Institute for Contemporary Affairs
Founded jointly with the Wechsler Family Foundation
- Iran’s Intelligence Minister Mahmoud Alavi warned in a television interview on February 10, 2021, that Iran might be drawn into a military nuclear program. “Iran’s nuclear program is for peaceful purposes … and considers it a prohibited weapon. But I must make it clear that if a cat is pushed into the corner, it may behave differently from a cat that walks freely. If Iran is pushed into a corner, it will not be its fault [implying the production of nuclear weapons] but rather the fault of those pushing it.”
- Tasnim news agency, affiliated with the Revolutionary Guard, wrote that the minister had made “a major blunder” and his comments “are very wrong in itself, do not reflect the policies of the Islamic Republic, contradict the declarations of the Supreme Leader of the Revolution, and may have serious consequences for the state.”
- Alavi’s ministry is responsible for investigating the killing of nuclear scientist Gen. Mohsen Fakhrizadeh. In his interview, he claimed, “We asked the relevant elements of the armed forces to do the intelligence work [and assist to deter the terrorist act] because the traitor who prepared the ground for the assassination was a member of the armed forces.”
- Alavi’s remarks could not have been made without receiving the approval of Iran’s Supreme Leader and are part of mounting pressures that Iran is exerting on the Biden administration groping its way back to the JCPOA.
- The remarks made by the Iranian Intelligence Minister reflect internal power struggles within the Iranian security and intelligence apparatuses after a series of assassinations of Iranian scientists and the sabotage of sensitive nuclear facilities in Iran.
On February 9 and 10, 2021, the Tasnim news agency (affiliated with the Revolutionary Guards) strongly criticized Mahmoud Alavi, Iran’s Minister of Intelligence, following his remarks in a television interview in which he discussed burning issues such as the future of Iran’s nuclear program and the results of his ministry’s investigation into the attack on nuclear scientist Mohsen Fakhrizadeh.2 Alavi warned in a live television interview on February 10, 2021, that Iran might be drawn into a military nuclear program:3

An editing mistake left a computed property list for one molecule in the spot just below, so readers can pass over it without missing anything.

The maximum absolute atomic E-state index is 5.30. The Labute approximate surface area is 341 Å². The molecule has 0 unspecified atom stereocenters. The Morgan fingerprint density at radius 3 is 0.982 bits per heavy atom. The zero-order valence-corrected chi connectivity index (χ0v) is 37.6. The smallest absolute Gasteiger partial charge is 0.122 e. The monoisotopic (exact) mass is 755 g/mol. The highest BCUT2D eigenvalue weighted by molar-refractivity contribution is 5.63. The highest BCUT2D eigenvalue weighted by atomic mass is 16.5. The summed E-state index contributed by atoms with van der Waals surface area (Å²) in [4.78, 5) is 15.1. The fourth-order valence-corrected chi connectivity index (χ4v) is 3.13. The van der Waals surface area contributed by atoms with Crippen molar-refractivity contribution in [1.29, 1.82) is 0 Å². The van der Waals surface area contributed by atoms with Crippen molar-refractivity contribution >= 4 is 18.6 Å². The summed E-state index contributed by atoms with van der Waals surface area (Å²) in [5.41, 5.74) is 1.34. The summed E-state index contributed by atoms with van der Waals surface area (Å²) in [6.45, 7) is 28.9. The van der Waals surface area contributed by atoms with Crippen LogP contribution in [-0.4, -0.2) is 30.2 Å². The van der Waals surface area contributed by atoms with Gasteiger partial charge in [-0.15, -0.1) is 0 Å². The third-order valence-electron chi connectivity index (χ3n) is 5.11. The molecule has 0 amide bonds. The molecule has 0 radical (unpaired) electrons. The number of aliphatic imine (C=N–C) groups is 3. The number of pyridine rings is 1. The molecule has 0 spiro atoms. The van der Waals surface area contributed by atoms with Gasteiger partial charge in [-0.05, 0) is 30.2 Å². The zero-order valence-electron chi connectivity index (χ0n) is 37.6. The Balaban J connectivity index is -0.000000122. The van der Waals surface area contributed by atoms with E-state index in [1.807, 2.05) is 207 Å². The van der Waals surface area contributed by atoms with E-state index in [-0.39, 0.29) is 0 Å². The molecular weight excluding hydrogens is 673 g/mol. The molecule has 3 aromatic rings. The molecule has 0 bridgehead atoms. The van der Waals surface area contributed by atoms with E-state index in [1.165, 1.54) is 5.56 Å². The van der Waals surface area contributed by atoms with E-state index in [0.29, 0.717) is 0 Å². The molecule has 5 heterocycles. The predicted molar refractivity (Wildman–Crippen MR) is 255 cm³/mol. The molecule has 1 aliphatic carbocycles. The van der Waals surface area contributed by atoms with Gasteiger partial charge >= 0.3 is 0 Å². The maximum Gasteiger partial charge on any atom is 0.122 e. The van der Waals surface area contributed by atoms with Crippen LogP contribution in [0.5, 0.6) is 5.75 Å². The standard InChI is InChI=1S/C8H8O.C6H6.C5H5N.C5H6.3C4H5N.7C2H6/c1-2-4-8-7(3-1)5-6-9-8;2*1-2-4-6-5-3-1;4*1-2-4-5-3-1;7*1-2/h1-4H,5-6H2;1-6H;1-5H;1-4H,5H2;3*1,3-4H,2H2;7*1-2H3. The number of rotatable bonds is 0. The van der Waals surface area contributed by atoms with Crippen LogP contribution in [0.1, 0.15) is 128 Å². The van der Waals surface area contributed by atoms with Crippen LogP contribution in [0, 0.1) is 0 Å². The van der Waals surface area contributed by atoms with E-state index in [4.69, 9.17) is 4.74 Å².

Iran’s nuclear program is for peaceful purposes, and the Iranian Supreme Leader even stated in a fatwa4 [ruling] that the production of nuclear weapons contravenes religious law (shari’a), and Iran will not try to obtain it and considers it a prohibited weapon. But, I must make it clear that if a cat is pushed into the corner, it may behave differently from a cat that walks freely.5 If Iran is pushed into a corner, it will not be its fault [implying the production of nuclear weapons] but rather the fault of those pushing it. Under normal circumstances, Iran has no such intention or plan… Once we decided, in line with the Supreme Leader’s orders, to begin [uranium enrichment] to 20%, we did it. Our nuclear capabilities remain intact, and our nuclear industry operates in full force. Our R&D has made the IR6 [advanced centrifuges] operational to produce enriched uranium. Each IR6 centrifuge does the work of ten old [IR1] centrifuges. It needs less space but has higher output.
The Intelligence Minister revealed that “the traitor who prepared the ground for the assassination of nuclear scientist Mohsen Fakhrizadeh was a member of the armed forces [referring to the Revolutionary Guards], while the Ministry of Intelligence does not have the authority to interrogate members of the armed forces.”
Tasnim wrote that the minister had made “a major blunder” and not thought deeply about the implications of his grave remarks on these two important issues, and his “predictions” about the future of the nuclear program “astonished” the country. His comments, the publication continued, “are very wrong in itself, do not reflect the policies of the Islamic Republic, contradict the declarations of the Supreme Leader of the Revolution, and may have serious consequences for the state.”6
The news agency added:
If Minister Alawi has a personal opinion on important issues in the country, he can keep it to himself or present it on his behalf as an ordinary person only after he has no state responsibility. But as long as he heads such an important office as the Ministry of Intelligence, he may not speak without paying attention to the consequences of his words or what is said in the name of the Islamic Republic.